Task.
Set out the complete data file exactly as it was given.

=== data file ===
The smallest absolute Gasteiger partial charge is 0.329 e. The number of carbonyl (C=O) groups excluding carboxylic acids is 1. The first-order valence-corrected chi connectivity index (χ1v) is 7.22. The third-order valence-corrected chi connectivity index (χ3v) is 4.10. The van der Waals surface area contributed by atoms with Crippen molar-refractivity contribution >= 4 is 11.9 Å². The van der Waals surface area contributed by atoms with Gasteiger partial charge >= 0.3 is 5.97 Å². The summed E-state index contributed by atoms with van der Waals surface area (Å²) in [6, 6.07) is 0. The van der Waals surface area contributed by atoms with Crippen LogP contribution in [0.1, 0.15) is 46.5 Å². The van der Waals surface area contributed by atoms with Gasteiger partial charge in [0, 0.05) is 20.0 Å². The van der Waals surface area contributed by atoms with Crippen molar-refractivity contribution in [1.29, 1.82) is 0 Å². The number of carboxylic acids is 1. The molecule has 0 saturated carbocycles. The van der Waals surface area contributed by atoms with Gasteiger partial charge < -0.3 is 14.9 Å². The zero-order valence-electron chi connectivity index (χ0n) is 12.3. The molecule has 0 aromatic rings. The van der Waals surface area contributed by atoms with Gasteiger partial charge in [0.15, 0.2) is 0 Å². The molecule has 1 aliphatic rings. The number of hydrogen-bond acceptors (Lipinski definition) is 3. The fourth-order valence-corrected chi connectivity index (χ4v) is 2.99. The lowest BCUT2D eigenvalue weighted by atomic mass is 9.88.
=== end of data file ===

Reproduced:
The smallest absolute Gasteiger partial charge is 0.329 e. The number of carbonyl (C=O) groups excluding carboxylic acids is 1. The first-order valence-corrected chi connectivity index (χ1v) is 7.22. The third-order valence-corrected chi connectivity index (χ3v) is 4.10. The van der Waals surface area contributed by atoms with Crippen molar-refractivity contribution >= 4 is 11.9 Å². The van der Waals surface area contributed by atoms with Gasteiger partial charge >= 0.3 is 5.97 Å². The summed E-state index contributed by atoms with van der Waals surface area (Å²) in [6, 6.07) is 0. The van der Waals surface area contributed by atoms with Crippen LogP contribution in [0.1, 0.15) is 46.5 Å². The van der Waals surface area contributed by atoms with Gasteiger partial charge in [0, 0.05) is 20.0 Å². The van der Waals surface area contributed by atoms with Crippen molar-refractivity contribution in [1.29, 1.82) is 0 Å². The number of carboxylic acids is 1. The molecule has 0 saturated carbocycles. The van der Waals surface area contributed by atoms with Gasteiger partial charge < -0.3 is 14.9 Å². The zero-order valence-electron chi connectivity index (χ0n) is 12.3. The molecule has 0 aromatic rings. The van der Waals surface area contributed by atoms with Gasteiger partial charge in [0.15, 0.2) is 0 Å². The molecule has 1 aliphatic rings. The number of hydrogen-bond acceptors (Lipinski definition) is 3. The fourth-order valence-corrected chi connectivity index (χ4v) is 2.99. The lowest BCUT2D eigenvalue weighted by atomic mass is 9.88.